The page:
Besides refunding Rs6,398 as purchase price of mobile handsets, Vodafone paid Rs10,000 each as damages for the two handsets in addition to the cost of Rs10,000 to Bhagvanji Raiyani of the Forum for Fast Justice
Mobile operator Vodafone has paid Rs36,398 to Bhagvanji Raiyani, chairman and managing trustee of the Forum for Fast Justice, for selling two faulty mobile handsets following an order from the Maharashtra State Consumer Disputes Redressal Commission. This case would be a revelation not only for customers who are sold faulty handsets but also for sellers.
In 2008, Mr Raiyani bought two mobile handsets from Hutchison Max Paging Pvt Ltd, a dealer of Vodafone for Rs6,398. Both the handsets have the name of Vodafone inscribed and came with a warranty of two years. However, both the handsets were unable to get connected to the Vodafone network and were giving a lot of trouble to Mr Raiyani.
Mr Raiyani requested and also filed a complaint with Hutchison Max and Vodafone for replacing the faulty mobile handsets. However, all his requests turned futile as no response came forward from the respondents.
He then filed a complaint before the District Consumer Forum. During the hearing while Vodafone denied any role as manufacture of the handsets, Hutchison Max contended that it is neither an agent of the mobile operator or vice versa. Both companies stated that there was no relationship whatsoever in transacting any business except in the normal course of business existing between the two.
Relying on the complaint, as there was failure from both Vodafone and Hutchison Max to resolve the issue, the District Forum held them responsible for deficiency in service and passed its order. The District Forum directed Vodafone and Hutchison Max to verify mobile handsets for repairs or refund Rs6,398 in case repair was not possible. In addition, the Forum asked both the companies to pay Rs1,000 each for two handsets and Rs2,000 towards cost to Mr Raiyani.
Mr Raiyani did not accept the amount and appealed before the State Commission.
During the hearing, the lawyer for Vodafone submitted before the Commission that both the companies, Vodafone and Hutchison Max are now merged and Hutchison Max does not exist as a separate entity.
The State Commission noted that, “The liability in respect of rendering efficient and proper service to the complainant does not cease consequent upon merger. The consumer forum passed the impugned order since there was no response from the opponents to the complaints for restoration of smooth service of mobile instruments."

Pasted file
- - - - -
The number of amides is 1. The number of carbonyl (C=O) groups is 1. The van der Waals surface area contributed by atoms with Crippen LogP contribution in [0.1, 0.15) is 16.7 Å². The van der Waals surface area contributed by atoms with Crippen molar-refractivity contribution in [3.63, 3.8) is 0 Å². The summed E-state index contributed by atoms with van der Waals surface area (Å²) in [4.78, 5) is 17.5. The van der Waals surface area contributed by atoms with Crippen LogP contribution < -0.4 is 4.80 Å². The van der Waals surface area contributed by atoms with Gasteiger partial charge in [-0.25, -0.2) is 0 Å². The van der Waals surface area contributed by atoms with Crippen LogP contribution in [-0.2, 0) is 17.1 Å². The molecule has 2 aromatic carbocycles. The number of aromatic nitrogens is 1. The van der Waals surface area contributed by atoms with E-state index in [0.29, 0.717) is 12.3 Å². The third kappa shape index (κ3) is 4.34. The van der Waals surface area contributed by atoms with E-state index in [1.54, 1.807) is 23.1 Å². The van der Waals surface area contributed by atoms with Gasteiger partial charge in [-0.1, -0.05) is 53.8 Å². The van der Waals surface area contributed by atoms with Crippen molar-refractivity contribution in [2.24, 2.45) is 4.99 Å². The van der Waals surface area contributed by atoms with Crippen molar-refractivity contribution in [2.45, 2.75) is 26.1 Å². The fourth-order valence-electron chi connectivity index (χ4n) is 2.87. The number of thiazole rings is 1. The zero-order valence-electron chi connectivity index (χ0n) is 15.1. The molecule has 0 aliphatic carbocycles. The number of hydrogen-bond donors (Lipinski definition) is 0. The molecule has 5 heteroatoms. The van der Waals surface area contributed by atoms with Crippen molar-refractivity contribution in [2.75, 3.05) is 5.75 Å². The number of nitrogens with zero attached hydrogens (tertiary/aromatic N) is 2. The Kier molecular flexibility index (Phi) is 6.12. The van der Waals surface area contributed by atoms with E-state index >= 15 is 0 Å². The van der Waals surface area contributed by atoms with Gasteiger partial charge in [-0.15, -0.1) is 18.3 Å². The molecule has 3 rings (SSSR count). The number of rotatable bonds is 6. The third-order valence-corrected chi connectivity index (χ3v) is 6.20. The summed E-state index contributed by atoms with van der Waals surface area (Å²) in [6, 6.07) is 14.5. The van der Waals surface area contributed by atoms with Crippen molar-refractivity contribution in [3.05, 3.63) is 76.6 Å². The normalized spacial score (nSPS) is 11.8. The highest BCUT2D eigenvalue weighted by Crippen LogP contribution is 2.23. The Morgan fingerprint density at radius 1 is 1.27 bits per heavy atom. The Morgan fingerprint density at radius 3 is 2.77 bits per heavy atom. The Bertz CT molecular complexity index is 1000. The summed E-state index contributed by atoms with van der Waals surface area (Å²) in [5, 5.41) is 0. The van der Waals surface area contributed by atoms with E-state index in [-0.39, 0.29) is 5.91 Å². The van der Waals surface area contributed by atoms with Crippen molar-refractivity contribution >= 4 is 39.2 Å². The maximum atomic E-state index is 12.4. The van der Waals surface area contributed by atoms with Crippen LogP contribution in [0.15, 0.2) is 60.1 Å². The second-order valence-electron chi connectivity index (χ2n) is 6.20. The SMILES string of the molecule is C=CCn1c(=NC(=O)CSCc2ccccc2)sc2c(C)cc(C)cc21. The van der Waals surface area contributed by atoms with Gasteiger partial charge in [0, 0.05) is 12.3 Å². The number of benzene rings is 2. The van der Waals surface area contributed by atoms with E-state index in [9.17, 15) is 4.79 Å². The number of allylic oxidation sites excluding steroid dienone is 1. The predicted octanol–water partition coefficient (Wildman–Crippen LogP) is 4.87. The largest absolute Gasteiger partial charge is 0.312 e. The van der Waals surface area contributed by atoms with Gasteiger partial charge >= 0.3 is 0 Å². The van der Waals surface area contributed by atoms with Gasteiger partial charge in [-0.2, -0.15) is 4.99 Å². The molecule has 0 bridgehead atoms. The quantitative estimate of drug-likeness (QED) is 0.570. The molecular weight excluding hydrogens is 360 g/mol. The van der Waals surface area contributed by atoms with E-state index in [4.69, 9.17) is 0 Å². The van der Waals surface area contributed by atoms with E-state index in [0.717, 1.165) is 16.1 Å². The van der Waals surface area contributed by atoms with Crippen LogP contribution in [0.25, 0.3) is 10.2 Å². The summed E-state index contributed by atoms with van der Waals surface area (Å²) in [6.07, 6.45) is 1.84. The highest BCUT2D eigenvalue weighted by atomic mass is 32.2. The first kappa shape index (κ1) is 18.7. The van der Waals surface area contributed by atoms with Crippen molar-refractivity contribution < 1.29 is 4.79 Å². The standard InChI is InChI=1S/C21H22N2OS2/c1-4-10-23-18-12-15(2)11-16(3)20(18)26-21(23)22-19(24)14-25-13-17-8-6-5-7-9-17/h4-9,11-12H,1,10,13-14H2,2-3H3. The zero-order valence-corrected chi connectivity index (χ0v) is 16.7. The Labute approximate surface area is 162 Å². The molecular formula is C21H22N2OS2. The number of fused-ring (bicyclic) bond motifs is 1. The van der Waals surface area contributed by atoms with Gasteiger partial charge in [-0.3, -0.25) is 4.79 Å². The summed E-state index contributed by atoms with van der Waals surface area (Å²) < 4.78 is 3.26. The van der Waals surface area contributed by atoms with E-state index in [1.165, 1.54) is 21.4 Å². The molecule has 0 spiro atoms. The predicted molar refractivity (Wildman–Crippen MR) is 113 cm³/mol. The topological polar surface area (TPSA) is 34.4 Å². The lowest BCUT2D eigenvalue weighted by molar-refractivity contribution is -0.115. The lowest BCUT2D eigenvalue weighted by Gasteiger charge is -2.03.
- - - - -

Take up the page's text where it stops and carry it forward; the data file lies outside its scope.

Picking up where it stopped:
On perusal of records, the Commission said it found no documentary evidence adduced by Mr Raiyani to establish technical fault in the newly purchased handsets. “But it is equally true that no complainant can/or will be in a position to submit such an evidence but will take first step as a prudent consumer to approach and file the complaint with supplier, which the complainant did unfailingly. Therefore, in the instant case, consumer complainant cannot be faulted with as he has taken all precautionary steps as a consumer to lodge complaints and pursue it to the logical conclusion,” the Commission said.
A two-member bench of Dhanraj Khamatkar, presiding member and Narendra Kawde, said, “Both the opponents (Vodafone and Hutchison Max) have miserably failed to deliver effective service to restore the newly purchased handsets to the working position uninterruptedly as can be perused from the record placed before us. We find there is substantive force in the contention of the complainant/appellant as he has been dragged unnecessarily for a small issue to file the consumer complaint and also to pursue the same in appeal.”
The Commission then modified the order of the District Forum. It directed Vodafone to pay Rs10,000 each instead of Rs1,000 as cost of two handsets and Rs10,000 as cost in addition to Rs6,398, the original amount paid for purchase of the mobile handsets to Mr Raiyani.
In the backdrop of police action against Amway, corporate affairs minister Sachin Pilot had stated yesterday that the government is looking to remove the legal ambiguities to differentiate between fraudulent Ponzi schemes and genuine businesses run by “reputed and law-abiding” entities
The Kerala government today ordered a probe into the circumstances that led to the arrest of network marketing firm Amway's Indian chairman and CEO William S Pinckney, an American national.
Kerala minister Thiruvanchoor Radhakrishnan asked the South Zone ADGP Shanker Reddy to conduct an investigation into the circumstances that led to the arrest of Amway chief by the State Crime Branch in connection with fraud cases registered against him.
A team of officials from Amway had met home minister the other day and submitted a complaint about the arrest of their CEO, official sources said today.
In the backdrop of police action against Amway, corporate affairs minister Sachin Pilot had stated in Delhi yesterday that the government is looking to remove the legal ambiguities to differentiate between fraudulent Ponzi schemes and genuine businesses run by "reputed and law-abiding" entities.
"We (corporate affairs ministry) will work closely with concerned ministries and industries to remove the ambiguity in the law (related to tackling Ponzi and other fraudulent schemes) as soon as possible," he had stated.
Pinckney and directors Sanjay Malhotra and Anshu Budhraja were arrested by the Wayanad District Crime Branch (Economic Offences Wing) from Kozhikode on 27th May in connection with three fraud cases registered in Wayanad district.
They were booked under the Prize Chits and Money Circulation Schemes (Banning) Act based on complaints filed by distributors in 2011.
A local court in Wayanad had granted conditional bail to Pinckney and the two company directors the next day of their arrest.
The arrests were based on complaints filed in the Meppady police station by distributors Ashraf and Jaffer in Wayanad district.